Wednesday, June 15, 2011
Of all the big three gaming companies, Nintendo probably had the most to prove. It's not really a terribly good time for the big N. Their sales, while still solid in comparison to the other consoles - have dropped considerably from their previous heights and probably will continue to do so. The 3DS hasn't managed to sell as well as the DS, despite plenty of technical prowess. Microsoft and Sony have both released their motion solutions to the world, and while Sony's isn't doing poorly by accessory standards - the Kinect has sold incredibly.
When the Wii was released, HDTV adoption was slow on the rise and the concept of motion controlled gameswas absolutely and utterly new. The console was inexpensive, easy to use and surprisingly social. The Wii Fit was a brilliant add on, continuing on the theme of user controls that weren't controller based and also giving gamers a reason to learn yoga.
HDTV prices have dropped considerably - and the competing consoles are not only cheaper than when this generation first hit, but they have an excellent library of exclusives, mainstream and indie titles. The Wii has continued to struggle to bring anything but their own first party titles to real success, and while the post Fit era has seen a few gems, it would be hard to imagine a lot of third party developers lining up to release on hardware which is now, to be diplomatic, a bit quaint. This is probably why the vast majority of third party Wii titles are licensed based shovelware.
So E3 would certainly be Nintendo's time to shine.
I would probably describe what they announced more as ... glimmering? Maybe a bit of a glisten?
Since this post is late out of the gate, the Wii U is probably not a surprise to anyone. Quick recap: it will backwards compatible with the Wii, it sports a tablet styled controller with a 6 inch screen surrounded by the expected set of game controls as well as motion sensing and a camera.
The feature Nintendo seemed to thump the podium the most was the ability to display either a secondary screen on the controller, or to send the the main (TV) display to the controller, or flip them, or do a tango, etc., etc. Technically speaking, it's pretty some pretty neat stuff and I can imagine they have cool VNC style tricks going on.
The problem is that unlike the announcement of the Wii controller, the Wii U controller doesn't feel as revolutionary. We've seen this kind of trick before from all the way back to the Dreamcast's VMU and recently with Sony's tethering of the PSP. And while I know I'm missing out on some of the first person experience wow factor that distincts it ... it's also hard to get excited about something that seems like a tablet in a world that is getting increasingly ruled by tablets. If the 3DS is having trouble competing against iPhones ... how will the Wii U not have trouble competing against the iPad?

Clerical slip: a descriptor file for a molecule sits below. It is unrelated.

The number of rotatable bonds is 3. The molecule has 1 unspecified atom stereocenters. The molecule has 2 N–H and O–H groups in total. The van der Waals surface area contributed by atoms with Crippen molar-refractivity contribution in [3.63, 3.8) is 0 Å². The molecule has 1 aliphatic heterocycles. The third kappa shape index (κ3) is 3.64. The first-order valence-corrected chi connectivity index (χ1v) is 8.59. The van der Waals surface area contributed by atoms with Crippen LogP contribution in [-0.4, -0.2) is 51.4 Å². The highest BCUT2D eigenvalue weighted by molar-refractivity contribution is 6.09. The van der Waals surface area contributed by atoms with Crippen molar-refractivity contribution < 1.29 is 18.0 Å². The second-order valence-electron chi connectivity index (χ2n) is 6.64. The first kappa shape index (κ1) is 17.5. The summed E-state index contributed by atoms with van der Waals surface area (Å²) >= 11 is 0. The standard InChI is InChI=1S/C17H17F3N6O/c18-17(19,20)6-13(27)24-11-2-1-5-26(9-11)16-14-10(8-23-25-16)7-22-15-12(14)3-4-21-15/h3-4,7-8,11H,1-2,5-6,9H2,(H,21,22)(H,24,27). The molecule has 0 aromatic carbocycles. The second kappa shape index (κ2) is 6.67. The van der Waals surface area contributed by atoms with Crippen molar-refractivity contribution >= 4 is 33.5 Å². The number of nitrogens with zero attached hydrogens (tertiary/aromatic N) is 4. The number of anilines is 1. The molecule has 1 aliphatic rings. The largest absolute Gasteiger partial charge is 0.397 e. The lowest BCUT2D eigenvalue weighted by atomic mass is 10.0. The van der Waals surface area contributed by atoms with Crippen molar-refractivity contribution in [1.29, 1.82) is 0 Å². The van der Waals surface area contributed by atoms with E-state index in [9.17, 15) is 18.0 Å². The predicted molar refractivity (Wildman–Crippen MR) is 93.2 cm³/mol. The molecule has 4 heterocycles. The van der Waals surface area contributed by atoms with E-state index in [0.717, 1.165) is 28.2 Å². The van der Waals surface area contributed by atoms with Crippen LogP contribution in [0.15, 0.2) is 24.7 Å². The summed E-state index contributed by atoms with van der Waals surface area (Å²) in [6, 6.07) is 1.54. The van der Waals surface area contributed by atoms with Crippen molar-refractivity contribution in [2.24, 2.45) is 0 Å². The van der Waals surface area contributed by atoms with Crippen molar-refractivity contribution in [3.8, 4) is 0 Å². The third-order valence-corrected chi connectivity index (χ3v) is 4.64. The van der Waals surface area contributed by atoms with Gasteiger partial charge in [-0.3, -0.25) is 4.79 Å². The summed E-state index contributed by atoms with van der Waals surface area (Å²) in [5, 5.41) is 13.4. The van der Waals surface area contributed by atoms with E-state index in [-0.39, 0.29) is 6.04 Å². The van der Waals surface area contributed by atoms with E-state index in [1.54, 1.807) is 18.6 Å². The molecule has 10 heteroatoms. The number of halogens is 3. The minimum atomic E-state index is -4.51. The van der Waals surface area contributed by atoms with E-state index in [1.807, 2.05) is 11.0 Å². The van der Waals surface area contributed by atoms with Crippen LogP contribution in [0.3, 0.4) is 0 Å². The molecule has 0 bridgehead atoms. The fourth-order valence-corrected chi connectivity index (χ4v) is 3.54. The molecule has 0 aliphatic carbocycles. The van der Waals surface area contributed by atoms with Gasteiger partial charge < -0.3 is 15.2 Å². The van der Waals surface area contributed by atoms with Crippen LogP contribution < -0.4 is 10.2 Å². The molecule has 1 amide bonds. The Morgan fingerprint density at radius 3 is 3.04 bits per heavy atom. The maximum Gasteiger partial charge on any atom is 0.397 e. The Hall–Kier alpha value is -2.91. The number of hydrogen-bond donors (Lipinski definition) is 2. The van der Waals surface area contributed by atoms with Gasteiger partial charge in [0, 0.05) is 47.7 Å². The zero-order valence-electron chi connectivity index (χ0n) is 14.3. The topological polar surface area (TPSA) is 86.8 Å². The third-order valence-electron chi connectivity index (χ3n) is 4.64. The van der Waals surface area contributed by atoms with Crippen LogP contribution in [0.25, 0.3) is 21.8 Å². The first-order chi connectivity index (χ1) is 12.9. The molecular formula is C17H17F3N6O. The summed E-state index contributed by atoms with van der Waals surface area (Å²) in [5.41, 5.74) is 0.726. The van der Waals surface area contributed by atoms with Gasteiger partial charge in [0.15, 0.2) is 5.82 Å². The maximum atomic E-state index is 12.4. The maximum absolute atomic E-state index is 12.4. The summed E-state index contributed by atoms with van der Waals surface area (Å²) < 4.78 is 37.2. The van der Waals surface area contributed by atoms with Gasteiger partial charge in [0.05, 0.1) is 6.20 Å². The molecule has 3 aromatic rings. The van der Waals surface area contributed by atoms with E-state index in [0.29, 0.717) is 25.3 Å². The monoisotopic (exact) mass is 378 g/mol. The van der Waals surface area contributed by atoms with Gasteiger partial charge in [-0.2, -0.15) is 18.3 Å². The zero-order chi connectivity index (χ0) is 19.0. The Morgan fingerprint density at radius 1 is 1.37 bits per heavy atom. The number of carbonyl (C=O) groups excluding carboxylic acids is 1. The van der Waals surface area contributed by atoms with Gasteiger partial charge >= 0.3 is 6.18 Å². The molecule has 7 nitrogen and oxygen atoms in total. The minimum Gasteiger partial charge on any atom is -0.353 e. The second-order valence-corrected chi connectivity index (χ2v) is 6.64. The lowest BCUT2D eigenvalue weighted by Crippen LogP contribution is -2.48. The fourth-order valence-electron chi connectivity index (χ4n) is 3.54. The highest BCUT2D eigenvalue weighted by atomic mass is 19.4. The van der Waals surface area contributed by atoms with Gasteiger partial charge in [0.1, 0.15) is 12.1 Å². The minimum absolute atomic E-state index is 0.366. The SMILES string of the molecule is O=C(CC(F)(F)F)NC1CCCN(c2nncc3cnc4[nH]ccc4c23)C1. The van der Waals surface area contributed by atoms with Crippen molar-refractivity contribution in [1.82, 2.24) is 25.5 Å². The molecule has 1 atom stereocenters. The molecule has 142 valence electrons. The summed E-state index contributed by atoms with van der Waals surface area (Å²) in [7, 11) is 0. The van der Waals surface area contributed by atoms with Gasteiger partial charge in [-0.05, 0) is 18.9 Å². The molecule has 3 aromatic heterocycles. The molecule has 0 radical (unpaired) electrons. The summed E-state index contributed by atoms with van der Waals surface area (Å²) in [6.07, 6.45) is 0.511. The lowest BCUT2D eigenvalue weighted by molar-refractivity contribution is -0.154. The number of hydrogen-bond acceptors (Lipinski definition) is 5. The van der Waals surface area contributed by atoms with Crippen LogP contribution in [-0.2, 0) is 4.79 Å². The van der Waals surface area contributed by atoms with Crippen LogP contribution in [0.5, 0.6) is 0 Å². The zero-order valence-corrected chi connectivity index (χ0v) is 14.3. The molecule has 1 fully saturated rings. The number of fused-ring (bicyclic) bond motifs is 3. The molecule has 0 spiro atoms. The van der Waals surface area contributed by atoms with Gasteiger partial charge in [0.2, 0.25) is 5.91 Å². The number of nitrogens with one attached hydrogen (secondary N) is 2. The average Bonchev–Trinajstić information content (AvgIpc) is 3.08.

It's not that Nintendo can't answer these questions - the problem is ... they didn't answer these questions. Mainstream press walked away from E3 still not quite understanding what the console itself was capable of accomplishing. While it's not been confirmed that the hardware should be more powerful than the PS3 or 360 - Nintendo failed to display anything that proved that fact.
Worse, in fact, they showed demos of other platform's software. And then someone in the press realized Nintendo hadn't shown the Wii U working with multiple Wii U controllers, leading Nintendo to confirm that they currently have it only designed for a one controller to work with one console ... which promptly kicks in the shin some of the more interesting concepts of having the secondary display.
For a company which changed the industry with innovative ideas, the Wii U feels like a jumbled bag of other people's tricks. While it isn't surprising that Nintendo didn't talk cost - it is hard to think that a console with next generation hardware and a touchscreen controller is going to be cheap, which was one of the big factors of the Wii's success.
After their announcement, Nintendo's stock dropped sharply. Then it dropped a little more. Nintendo has about three quarters before it has to show the goods ... and they have a lot of information to nail down and offer up before then.